So what is Crimson Tide about?  A radical Russian has seized control of a missile base in Vladivostok on the Pacific coast of Russia.  He has also seized three attack submarines to protect himself.  He is threatening to launch the missiles at the U.S.  The ballistic missile submarine U.S.S. Alabama is ordered to set itself off the coast of Vladivostok in case it is needed to do a pre-emptive strike on the base.

Captain Ramsay (Hackman) is an experienced war veteran.  Due to an illness he had to replace his XO with a new man Lt. Commander Hunter (Washington).  Ramsay was impressed with Hunter’s service record, even though it did not include any combat time whatsoever.  It’s obvious almost immediately that the two are miles apart in most areas and are going to have friction.  Ramsay is a gut instinct kind of guy, while Hunter is a thinker and planner.

Things come to a head when an order to launch missiles is received, but before they can do that a partial second message comes in.  It gets cut off before it can be completed.  It might be a message rescinding the first order.  The Captain makes the decision that since the last complete order received was the one to fire missiles then that is what he is going to do.  Hunter argues that they should try to re-establish contact to get the complete second message.  Ramsay refuses and Hunter mutinies.  The Captain is not without his own supporters, though, so he stages a counter-mutiny.  Which of these two will come out on top?

As if this situation wasn’t tense enough, the Alabama has also had to keep dodging the three attack subs controlled by the Russian radical.  It was one of those attacks that cut off the second message, and it is the threat that the Alabama might be destroyed before being able to launch that is driving the Captain.  And it wouldn’t be a submarine movie without flooding in a compartment and the threat of the sub sinking to crush depths.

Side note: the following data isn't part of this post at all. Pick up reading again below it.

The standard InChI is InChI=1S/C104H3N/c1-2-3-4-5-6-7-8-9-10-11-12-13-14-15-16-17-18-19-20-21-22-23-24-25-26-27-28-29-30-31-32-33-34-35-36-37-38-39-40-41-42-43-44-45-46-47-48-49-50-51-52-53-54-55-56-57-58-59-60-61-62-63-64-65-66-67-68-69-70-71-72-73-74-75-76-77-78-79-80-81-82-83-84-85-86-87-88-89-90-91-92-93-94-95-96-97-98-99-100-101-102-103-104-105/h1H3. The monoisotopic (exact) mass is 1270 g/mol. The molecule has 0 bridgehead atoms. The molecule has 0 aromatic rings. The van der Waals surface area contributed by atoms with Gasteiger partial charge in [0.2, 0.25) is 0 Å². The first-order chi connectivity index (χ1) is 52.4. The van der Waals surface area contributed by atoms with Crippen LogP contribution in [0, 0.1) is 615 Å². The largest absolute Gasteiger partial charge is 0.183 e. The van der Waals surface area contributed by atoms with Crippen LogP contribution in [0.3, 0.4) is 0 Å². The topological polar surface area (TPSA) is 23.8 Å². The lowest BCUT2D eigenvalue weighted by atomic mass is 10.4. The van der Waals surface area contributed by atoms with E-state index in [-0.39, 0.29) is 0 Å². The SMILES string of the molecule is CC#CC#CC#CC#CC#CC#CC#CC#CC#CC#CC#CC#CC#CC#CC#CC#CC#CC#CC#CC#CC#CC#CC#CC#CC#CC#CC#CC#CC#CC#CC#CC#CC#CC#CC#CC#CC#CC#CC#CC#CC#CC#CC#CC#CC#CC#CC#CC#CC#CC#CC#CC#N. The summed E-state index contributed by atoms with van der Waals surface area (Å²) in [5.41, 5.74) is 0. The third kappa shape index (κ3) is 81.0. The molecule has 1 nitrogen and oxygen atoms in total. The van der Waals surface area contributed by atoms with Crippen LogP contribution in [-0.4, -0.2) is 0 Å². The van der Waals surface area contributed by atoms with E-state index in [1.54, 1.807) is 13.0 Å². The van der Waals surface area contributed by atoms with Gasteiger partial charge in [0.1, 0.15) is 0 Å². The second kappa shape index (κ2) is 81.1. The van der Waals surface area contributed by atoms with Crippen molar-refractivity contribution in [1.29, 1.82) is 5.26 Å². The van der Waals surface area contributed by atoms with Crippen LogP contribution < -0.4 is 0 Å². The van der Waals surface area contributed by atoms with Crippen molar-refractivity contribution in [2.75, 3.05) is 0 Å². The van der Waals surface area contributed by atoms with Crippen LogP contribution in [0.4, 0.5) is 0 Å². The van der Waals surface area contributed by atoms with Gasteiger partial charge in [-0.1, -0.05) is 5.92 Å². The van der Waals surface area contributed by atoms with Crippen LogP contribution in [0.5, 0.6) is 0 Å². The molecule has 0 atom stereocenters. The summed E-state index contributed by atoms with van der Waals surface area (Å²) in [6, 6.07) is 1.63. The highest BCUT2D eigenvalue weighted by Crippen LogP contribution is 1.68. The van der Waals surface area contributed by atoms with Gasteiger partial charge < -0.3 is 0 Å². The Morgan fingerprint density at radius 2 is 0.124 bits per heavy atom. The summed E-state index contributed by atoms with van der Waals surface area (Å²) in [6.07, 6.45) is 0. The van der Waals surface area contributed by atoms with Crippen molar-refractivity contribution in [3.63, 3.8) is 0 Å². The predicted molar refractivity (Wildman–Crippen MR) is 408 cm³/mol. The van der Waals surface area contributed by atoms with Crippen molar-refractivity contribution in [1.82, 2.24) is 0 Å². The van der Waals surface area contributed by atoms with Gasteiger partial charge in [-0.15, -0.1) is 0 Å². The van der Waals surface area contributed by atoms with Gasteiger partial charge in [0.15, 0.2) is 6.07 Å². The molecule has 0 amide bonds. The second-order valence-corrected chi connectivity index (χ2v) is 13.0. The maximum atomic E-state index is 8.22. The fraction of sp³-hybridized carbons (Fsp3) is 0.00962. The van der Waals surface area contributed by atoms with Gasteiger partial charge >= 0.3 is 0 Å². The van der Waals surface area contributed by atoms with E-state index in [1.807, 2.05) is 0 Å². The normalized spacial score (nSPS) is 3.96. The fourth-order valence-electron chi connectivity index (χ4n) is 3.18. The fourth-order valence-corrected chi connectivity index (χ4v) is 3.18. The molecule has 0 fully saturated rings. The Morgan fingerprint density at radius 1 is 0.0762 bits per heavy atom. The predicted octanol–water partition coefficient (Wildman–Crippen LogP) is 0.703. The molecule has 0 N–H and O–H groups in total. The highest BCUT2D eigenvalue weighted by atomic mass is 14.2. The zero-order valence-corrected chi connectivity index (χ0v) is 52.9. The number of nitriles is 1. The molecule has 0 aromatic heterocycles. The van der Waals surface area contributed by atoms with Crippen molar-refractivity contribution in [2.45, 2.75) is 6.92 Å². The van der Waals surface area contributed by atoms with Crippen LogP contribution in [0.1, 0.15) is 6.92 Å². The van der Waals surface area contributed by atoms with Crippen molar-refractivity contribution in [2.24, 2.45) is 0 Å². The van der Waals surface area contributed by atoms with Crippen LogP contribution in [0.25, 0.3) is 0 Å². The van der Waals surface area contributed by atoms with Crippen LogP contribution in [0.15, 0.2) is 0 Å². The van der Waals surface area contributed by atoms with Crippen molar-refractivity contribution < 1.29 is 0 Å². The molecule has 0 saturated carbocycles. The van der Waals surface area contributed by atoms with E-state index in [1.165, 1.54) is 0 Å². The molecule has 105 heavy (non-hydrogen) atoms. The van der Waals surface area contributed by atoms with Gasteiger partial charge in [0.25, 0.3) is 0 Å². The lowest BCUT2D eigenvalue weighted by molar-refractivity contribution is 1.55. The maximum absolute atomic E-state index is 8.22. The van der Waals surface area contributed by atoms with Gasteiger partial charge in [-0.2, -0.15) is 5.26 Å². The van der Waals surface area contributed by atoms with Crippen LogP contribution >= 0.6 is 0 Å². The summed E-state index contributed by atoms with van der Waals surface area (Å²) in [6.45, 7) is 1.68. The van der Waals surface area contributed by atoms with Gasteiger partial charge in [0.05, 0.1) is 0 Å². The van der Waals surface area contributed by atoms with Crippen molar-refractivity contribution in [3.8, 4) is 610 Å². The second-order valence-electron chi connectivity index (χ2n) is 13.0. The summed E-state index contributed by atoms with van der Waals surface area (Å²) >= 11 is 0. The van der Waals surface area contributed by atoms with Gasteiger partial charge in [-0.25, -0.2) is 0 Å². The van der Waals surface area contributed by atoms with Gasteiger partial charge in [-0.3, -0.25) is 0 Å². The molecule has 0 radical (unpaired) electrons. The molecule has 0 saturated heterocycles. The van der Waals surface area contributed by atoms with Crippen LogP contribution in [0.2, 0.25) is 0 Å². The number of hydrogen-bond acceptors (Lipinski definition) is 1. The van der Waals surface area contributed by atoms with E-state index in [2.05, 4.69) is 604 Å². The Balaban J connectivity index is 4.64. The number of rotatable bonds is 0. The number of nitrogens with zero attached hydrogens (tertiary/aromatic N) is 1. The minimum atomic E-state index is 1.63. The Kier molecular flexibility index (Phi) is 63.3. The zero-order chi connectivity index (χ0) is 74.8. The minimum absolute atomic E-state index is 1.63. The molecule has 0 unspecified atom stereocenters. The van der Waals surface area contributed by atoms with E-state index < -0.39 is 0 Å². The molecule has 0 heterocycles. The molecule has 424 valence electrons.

As I mentioned earlier, both Hackman and Washington certainly have screen presence.  Seeing the two oppose each other makes for exciting, tense scenes.  Director Tony Scott ended up working with both Hackman (Enemy of the State) and Washington (Man on Fire, Déjà Vu, The Taking of Pelham 1 2 3, and Unstoppable) again.

If you like tense scenes and an action thriller that actually poses some good “what would you do?” questions, then Crimson Tide is for you.  As long as you don’t think about the plot too much then you should probably enjoy it.  If this sounds interesting then I recommend you give it a try.

Chip’s Rating: 3 out of 5 stars

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  1. I loved this period of Gene Hackman's career where he always played a hard ass... then he did Get Shorty and MAN was that ever a good move.

    1. Yeah, he got to that age where he could still be tough, but he could say and do things that a somewhat older person can get away with.